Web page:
PETA view more nuanced than Christian Science Monitor report that it favors horse slaughter

From ANIMAL PEOPLE,  January/February 2012:

PETA view more nuanced than Christian Science Monitor report that it favors horse slaughter

WASHINGTON D.C.–Perhaps PETA founder Ingrid Newkirk played
the horse slaughter issue for publicity,  and perhaps she was just

Either way,  though,  the PETA position on the November 18,
2011 USDA budget bill rider that lifted a federal ban on horse
slaughter for human consumption  turned out to be more nuanced than a
November 30,  2011 Christian Science Monitor article headlined
“Lifting horse slaughter ban:  Why PETA says it’s a good idea.”
“In an interview with the Monitor,”  wrote Monitor staff
writer Patrik Jonsson, “Newkirk said the US should never have banned
domestic horse slaughter.”

Said Newkirk,  “It’s quite an unpopular position we’ve taken.
There was a rush to pass a bill that said you can’t slaughter them
[horses] any more in the United States.  But the reason we didn’t
support it,  which sets us almost alone,  is the amount of suffering
that it created,”  by encouraging the export of horses for slaughter
in Mexico and Canada,  “exceeded the amount of suffering it was
designed to stop.”

Continued Jonsson,  “While PETA says the optimal solution is
to ban both slaughter for human consumption and export of horses,  it
supports reintroducing horse slaughterhouses in the U.S.,  especially
if accompanied by a ban on exporting any horses at all to other


“It’s hard to call [the end of the horse slaughter ban] a
victory, because it’s all so unsavory,”  Newkirk concluded. “The
[funding] bill didn’t mean any horses were spared, but it does mean
the amount of suffering is now reduced again.”

While ending the suspension of USDA inspection of horse
slaughter for human consumption means that it can resume,  in
actuality nothing has changed–for the moment.  All three of the U.S.
slaughterhouses that killed horses during the first half of 2007 were
later reconfigured to kill other species,  and would require
re-modification to resume killing horses.  New horse slaughterhouses
have been proposed in several states,  but none are expected to be
operating soon.

“This position by PETA is going to have individuals and
organizations on both sides of the slaughter issue scratching their
heads and reassessing their stance,”  opined Ray Paulick of The
Paulick Report,  a leading horse industry news source.

Observed Friends of Animals vice president for legal affairs
Lee Hall, “The American Quarter Horse Association, representing horse
breeders,  said pretty much what PETA is now saying:  Horses would
suffer less if they weren’t exported before their deaths,  so let’s
curtail live export by killing the horses right here in the United
States.   The off-hand view of the breeding association–and PETA as
well–that we help horses by killing them closer to home is a
disservice to horses and our human potential. We should steadfastly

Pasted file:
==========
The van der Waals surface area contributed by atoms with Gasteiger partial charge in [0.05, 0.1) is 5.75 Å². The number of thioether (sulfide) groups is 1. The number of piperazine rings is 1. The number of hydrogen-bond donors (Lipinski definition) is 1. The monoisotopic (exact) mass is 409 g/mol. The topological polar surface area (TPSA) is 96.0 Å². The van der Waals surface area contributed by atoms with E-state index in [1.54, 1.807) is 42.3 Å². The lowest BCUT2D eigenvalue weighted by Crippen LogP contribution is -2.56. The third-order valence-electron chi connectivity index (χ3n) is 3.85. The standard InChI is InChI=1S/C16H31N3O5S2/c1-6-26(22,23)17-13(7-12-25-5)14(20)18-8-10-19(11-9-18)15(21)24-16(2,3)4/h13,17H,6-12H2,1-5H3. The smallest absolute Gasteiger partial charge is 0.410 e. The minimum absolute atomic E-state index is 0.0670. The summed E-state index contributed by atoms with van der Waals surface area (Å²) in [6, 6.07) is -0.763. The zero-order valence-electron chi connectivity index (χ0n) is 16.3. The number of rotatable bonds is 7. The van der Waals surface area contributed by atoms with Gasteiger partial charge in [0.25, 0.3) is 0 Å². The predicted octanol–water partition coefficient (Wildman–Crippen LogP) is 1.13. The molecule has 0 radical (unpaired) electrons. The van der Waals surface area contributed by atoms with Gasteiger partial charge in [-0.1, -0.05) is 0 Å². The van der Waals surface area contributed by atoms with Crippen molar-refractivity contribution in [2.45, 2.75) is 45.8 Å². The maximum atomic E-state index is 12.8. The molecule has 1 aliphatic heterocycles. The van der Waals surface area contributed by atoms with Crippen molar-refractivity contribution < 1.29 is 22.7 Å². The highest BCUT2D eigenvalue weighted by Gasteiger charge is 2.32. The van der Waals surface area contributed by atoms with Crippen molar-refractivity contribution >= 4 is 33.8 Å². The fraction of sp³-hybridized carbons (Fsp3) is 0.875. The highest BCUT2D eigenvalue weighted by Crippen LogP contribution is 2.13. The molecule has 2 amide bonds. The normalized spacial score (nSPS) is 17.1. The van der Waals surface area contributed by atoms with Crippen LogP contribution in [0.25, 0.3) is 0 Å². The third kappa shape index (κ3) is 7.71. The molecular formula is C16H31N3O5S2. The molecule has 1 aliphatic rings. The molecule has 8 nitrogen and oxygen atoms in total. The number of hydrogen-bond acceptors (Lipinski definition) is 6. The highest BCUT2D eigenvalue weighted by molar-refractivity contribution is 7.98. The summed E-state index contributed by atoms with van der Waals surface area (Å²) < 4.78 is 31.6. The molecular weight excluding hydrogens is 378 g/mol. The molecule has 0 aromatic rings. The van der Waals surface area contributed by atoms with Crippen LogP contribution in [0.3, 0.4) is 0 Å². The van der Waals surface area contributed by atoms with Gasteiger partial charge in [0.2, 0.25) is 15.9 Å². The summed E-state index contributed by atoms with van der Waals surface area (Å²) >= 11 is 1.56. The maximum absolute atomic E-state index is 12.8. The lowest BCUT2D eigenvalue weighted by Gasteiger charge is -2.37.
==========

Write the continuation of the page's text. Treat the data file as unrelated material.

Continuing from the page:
oppose horse slaughter anywhere it occurs,”  Hall said.

Contrary to Newkirk’s reported statement to Jonsson,
however,  the ANIMAL PEOPLE files indicate that PETA supported the
2007 legislation that suspended federal funding for inspection of
horse slaughterhouses and celebrated it,  when passed,  as a victory.
PETA argued then that horse exports to slaughter should have been
stopped too–but so did every other prominent advocate of the 2007

Posted PETA representative Jennifer O’Connor on December 1,
2011,   reiterating the 2007 PETA position,   “To reduce horses’
suffering, there must be a ban on exports of live horses together
with a ban on slaughter in the U.S.,  or it doesn’t work,  never did,
never will.   Remember,”  O’Connor continued,  “industries that breed
horses for profit–horseracing,  rodeo and the carriage trade–are
largely to blame for this crisis,  since they have created the tragic
overpopulation of horses.  Help force breeders to take some
responsibility for the horses they use up and then discard,”
O’Connor finished,  “by signing PETA’s petition to the Jockey Club
calling for the club to establish a retirement fund for registered

The Humane Society of the U.S. and the American SPCA issued
statements not referencing the Monitor article and PETA,  but
emphasizing the need to stop the transborder horse traffic.
Allowing horse slaughter in the U.S. to potentially resume is
“a bad outcome and we’ll fight them every step of the way,”  e-mailed
HSUS president Wayne Pacelle,  “but that piece was never the main
battle in Congress on horse slaughter.  The defunding provision,”
now rescinded,  “never stopped the shipment of live horses to Canada
and Mexico,  and that’s been going on uninterrupted since the U.S.
plants closed.

“We need to ban the slaughter of American horses not just in
the U.S.,  but throughout North America.  The way to do that,”
Pacelle said,  “is to pass the American Horse Slaughter Prevention
Act,  HR 2966/S 1176,  which would ban the interstate transport of
horses for slaughter and the live export of horses for that purpose.”
Whether horse slaughter really will resume in the U.S.
remains uncertain.

“Although horses could be slaughtered for human consumption
in some states, North Dakota officials say it’s not likely to happen
here,”  noted Brian Gehring of the Bismarck Tribune.  The North
Dakota legislature in 2009 appropriated $50,000 to fund a study of
the feasibility of starting a horse slaughterhouse.  The study was
completed in 2010,  North Dakota Department of Commerce manager of
agriculture and bioenergy development manager John Mittleider told
Gehring,  but the study concluded that “It is our view at this time
that there are significant impediments,  if not outright barriers to,
the establishment of a horse processing facility in North Dakota to
produce horse meat for human consumption,”  only some of which would
be removed by resumed USDA inspection.

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